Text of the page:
the recpption he wuuld prohably meet vl'Ïth from the king of Sa.- 
mandaI, had sent this little truop after him for his protection. 
Saleh put himself at the heaù of his frieuds, and, with great 
prescnce of mi!ld, secured the avcnues of the palace; and entering 
again the :Ludicllcc-ch:uuher, he seize(} the person of the king of 
R'l\);\"d:t1. lIi
 lIext care W,tS to haye secured the princess; but 
OIl tllf' alarm. 
he. togethor with hcr att.('ndants, had sprung to 
till:' t'lId:LCC of thp 
('.t, and escaped to a de:-öert i:.;lalld. 
)1l':l.lltilllC; SOHl(' of 
a 1(' h's aUen(lants, who Beù at the fir
t onset, 
:UTi \ ed at tlu t king's capital, and spread a 
ell('ral COllsternati(lIl, 

JY relating the danger tllPY left h illl in. All the royal fan lily were 
III thc dl'cpe:.;t affiiction: l.Hlt Bedel', who cOllsider('ù hillH
('lf a
calise of his unelù's mlRfortUlIP, was o\'erwhclrned with sorro
Y and 
cOllfufo;ion. lIe dreadcd the rcproaches of his c:ral1l11ll0ther and of 
t\ 1 . <- 
Jle ot 1er prlllcesscs : he hastily, therefort
, darted from the bottom 



of the sea, and not knowing how to find the way to Persia, ho 
arrived by chanc J at the same island where the princess Giallhara 
had taken refuge. 
The prince, much disturbed in mind, seated himself under a 
grove of trees. "'''hile he was endeavoring to compose himself, he 
overheard the sound of yoices; and drawing near the place they 
proceeded frol1l; he t;aw a lady of the most exqui
ite beauty, con- 
versing with SOIlle attendallts. Beder was quite charmeù with her. . 
lIe listened to their cOl1ver:sation, alid, to his a
tonisbment, he soon 
fouud tbat the lady was the princess to whose be..'ìuty he had de- 
votell his heart, from the account he had heard of it. lIe learnt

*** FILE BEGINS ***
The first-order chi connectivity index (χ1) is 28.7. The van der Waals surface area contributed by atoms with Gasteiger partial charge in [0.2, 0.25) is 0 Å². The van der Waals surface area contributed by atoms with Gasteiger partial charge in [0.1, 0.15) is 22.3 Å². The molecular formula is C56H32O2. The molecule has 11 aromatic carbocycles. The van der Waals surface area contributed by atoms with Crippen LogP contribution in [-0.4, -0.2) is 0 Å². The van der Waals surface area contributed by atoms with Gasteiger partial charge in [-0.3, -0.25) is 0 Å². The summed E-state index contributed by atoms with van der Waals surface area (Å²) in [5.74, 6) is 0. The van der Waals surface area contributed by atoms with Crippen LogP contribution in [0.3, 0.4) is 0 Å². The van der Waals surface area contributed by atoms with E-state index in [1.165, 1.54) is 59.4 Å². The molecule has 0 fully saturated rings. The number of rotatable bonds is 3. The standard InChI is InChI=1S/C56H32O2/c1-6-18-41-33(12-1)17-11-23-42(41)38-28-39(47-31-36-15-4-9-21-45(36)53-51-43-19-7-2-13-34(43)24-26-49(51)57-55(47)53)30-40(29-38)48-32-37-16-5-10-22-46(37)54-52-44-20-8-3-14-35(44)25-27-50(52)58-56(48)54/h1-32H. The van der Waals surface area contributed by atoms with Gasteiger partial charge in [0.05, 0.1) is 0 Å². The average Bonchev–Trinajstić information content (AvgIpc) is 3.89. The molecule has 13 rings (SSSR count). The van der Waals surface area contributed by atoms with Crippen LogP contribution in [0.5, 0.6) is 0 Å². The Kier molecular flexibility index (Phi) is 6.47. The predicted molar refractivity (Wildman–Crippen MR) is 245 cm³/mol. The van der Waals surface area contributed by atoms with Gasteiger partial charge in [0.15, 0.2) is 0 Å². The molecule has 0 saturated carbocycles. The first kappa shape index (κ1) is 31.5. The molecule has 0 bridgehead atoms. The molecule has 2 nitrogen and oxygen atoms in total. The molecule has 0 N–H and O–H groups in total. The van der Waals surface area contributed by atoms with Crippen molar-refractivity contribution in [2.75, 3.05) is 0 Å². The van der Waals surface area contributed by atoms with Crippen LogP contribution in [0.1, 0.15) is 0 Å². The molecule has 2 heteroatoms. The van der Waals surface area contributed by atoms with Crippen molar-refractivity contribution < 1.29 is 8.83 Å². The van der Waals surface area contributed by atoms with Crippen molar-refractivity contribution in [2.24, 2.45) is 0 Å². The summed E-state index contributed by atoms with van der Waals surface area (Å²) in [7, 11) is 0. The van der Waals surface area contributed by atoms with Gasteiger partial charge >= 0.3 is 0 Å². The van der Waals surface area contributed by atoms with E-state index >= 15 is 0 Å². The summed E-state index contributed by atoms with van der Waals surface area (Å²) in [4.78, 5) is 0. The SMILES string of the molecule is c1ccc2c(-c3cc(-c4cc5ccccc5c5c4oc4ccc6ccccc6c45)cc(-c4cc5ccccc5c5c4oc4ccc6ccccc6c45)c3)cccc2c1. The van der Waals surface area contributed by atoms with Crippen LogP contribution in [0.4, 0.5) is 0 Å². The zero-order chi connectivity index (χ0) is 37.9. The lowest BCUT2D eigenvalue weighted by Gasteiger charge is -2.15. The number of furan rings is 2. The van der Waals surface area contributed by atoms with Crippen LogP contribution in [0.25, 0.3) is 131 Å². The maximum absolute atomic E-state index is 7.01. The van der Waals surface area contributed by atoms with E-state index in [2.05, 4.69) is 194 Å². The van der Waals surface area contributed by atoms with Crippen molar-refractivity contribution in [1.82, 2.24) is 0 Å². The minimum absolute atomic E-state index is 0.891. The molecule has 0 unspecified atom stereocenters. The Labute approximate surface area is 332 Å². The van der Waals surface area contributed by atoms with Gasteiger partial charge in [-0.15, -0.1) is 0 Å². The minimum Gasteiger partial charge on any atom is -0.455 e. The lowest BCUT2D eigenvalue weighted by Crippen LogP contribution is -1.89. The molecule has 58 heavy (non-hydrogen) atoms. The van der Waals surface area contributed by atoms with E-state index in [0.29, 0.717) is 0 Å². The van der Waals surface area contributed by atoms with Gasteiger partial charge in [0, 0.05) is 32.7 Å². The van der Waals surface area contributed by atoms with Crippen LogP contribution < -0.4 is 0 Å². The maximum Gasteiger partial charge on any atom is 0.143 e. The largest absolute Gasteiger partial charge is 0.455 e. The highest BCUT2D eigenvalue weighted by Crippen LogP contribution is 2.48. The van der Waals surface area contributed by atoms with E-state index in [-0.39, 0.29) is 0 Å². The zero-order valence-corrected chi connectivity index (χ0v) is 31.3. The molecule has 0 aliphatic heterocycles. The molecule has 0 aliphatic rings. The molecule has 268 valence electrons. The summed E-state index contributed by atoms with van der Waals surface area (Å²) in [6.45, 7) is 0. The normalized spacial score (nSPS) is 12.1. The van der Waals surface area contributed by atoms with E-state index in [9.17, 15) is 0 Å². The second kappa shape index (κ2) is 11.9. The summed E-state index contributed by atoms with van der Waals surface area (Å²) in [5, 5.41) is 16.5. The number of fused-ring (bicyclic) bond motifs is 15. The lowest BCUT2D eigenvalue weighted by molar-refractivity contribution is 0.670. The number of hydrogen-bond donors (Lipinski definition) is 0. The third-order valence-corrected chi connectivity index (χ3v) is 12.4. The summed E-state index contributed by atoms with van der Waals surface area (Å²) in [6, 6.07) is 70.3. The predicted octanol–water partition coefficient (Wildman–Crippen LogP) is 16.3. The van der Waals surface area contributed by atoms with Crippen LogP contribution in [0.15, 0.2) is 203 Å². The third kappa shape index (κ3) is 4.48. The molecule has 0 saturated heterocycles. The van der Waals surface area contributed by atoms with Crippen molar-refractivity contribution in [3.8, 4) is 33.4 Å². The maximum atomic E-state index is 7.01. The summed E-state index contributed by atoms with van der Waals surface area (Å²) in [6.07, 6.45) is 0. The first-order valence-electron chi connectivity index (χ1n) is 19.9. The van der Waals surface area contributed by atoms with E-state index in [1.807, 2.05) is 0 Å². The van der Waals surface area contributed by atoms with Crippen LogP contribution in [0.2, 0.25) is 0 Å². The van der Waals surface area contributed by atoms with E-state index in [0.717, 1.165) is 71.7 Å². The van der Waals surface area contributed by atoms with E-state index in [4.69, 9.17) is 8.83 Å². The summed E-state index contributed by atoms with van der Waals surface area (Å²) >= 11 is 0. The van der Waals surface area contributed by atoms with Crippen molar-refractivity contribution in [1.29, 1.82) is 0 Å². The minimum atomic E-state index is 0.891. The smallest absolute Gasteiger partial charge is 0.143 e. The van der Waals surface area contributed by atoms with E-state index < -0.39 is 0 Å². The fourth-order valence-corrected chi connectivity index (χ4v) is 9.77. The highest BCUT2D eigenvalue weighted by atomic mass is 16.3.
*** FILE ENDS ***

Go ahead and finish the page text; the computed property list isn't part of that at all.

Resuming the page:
also the Sl1CCe8S of his uncle 
aleh, and the captivity of the king 
of Sa,mandal-vdlOse misfortune, the charmin
 princess dutifully 
deplored, though she expressed herself unacquainted with the 
causo of it. 
Reder was so rejoiced at meeting with hi8 beloved Giauhara, that 
he rushed forward and threw himself at her feet: and as SOon as 
she had recovered her surprise, he related bow he had hecome en- 
amored with her, who he was, and concluded by offering to at- 
tend her to her father's court, where he had no doubt of being able 
to re-e.staLlish friendship between the two sea-kings. 
The princess was plea
ed with tbe persoll and address of Beder ; 
find when she hearll him relate how much he had hecome attached 
to her Lefore he had 
een ber, she hlu::-;hed, and li
tplled to him with 
great complacency. But when !She found he was the nephew of 
king Saleh, and the cause of the insult her father had recf'ived, 
and of her own fright and grief, she sOOn entertained very different 
sentiments re
pecting him. She 
ave ,yay to the dicta.tes of fury 
and revenge, which yet 
he had art enou
h to conceal. She suf- 
fered such expressions of favor túward him to escape her, seem- 
ingly in her confusion, that the fond prince '\n1S enraptured; and 
by reaching forth his hand to seize that of the priucesR
 ho pu 
himself in her power. Sire pushed him back, and spit at him, say- 
ing, ,. 'V retch, quit the form of a man, and take that of a white 
bird with a red l)ill and feet." The Rpell took place directly; and 
the unfortunate Beder heeame a bird of that d('
cripti()n. '
him now," t:;aid tbe re\'engofill Giauhara to one of her attelldallt8, 
" to yond('r solitary rock, and let him remain there, without foúd 
or water, tin he porishe